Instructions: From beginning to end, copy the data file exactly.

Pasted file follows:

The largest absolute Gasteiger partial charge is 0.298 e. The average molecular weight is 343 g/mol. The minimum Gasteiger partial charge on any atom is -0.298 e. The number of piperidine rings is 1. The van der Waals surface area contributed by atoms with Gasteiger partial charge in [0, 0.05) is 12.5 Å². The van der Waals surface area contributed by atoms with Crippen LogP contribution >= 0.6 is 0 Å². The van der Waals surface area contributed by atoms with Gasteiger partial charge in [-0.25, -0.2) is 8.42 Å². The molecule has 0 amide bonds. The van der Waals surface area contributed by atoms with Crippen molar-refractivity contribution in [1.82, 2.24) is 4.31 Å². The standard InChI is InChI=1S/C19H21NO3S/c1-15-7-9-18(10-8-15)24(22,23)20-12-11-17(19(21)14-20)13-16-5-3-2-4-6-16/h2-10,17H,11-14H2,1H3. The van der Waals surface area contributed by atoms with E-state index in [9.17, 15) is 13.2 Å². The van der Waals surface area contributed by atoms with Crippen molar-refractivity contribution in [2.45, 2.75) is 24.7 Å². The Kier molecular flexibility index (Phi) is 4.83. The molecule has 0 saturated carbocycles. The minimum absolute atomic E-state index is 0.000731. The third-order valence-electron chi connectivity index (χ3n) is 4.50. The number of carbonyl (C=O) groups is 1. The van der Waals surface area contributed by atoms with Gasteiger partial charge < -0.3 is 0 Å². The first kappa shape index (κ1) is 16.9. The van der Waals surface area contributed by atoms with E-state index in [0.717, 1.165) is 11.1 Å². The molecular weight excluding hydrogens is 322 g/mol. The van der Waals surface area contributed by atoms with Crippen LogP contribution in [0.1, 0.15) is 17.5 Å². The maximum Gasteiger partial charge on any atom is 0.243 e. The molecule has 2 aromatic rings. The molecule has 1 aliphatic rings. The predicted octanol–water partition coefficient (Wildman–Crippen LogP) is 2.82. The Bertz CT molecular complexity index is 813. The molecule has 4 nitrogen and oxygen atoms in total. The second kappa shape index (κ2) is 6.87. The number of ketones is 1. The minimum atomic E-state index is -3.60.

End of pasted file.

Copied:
The largest absolute Gasteiger partial charge is 0.298 e. The average molecular weight is 343 g/mol. The minimum Gasteiger partial charge on any atom is -0.298 e. The number of piperidine rings is 1. The van der Waals surface area contributed by atoms with Gasteiger partial charge in [0, 0.05) is 12.5 Å². The van der Waals surface area contributed by atoms with Crippen LogP contribution >= 0.6 is 0 Å². The van der Waals surface area contributed by atoms with Gasteiger partial charge in [-0.25, -0.2) is 8.42 Å². The molecule has 0 amide bonds. The van der Waals surface area contributed by atoms with Crippen molar-refractivity contribution in [1.82, 2.24) is 4.31 Å². The standard InChI is InChI=1S/C19H21NO3S/c1-15-7-9-18(10-8-15)24(22,23)20-12-11-17(19(21)14-20)13-16-5-3-2-4-6-16/h2-10,17H,11-14H2,1H3. The van der Waals surface area contributed by atoms with E-state index in [9.17, 15) is 13.2 Å². The van der Waals surface area contributed by atoms with Crippen molar-refractivity contribution in [2.45, 2.75) is 24.7 Å². The Kier molecular flexibility index (Phi) is 4.83. The molecule has 0 saturated carbocycles. The minimum absolute atomic E-state index is 0.000731. The third-order valence-electron chi connectivity index (χ3n) is 4.50. The number of carbonyl (C=O) groups is 1. The van der Waals surface area contributed by atoms with Gasteiger partial charge < -0.3 is 0 Å². The first kappa shape index (κ1) is 16.9. The van der Waals surface area contributed by atoms with E-state index in [0.717, 1.165) is 11.1 Å². The molecular weight excluding hydrogens is 322 g/mol. The van der Waals surface area contributed by atoms with Crippen LogP contribution in [0.1, 0.15) is 17.5 Å². The maximum Gasteiger partial charge on any atom is 0.243 e. The molecule has 2 aromatic rings. The molecule has 1 aliphatic rings. The predicted octanol–water partition coefficient (Wildman–Crippen LogP) is 2.82. The Bertz CT molecular complexity index is 813. The molecule has 4 nitrogen and oxygen atoms in total. The second kappa shape index (κ2) is 6.87. The number of ketones is 1. The minimum atomic E-state index is -3.60.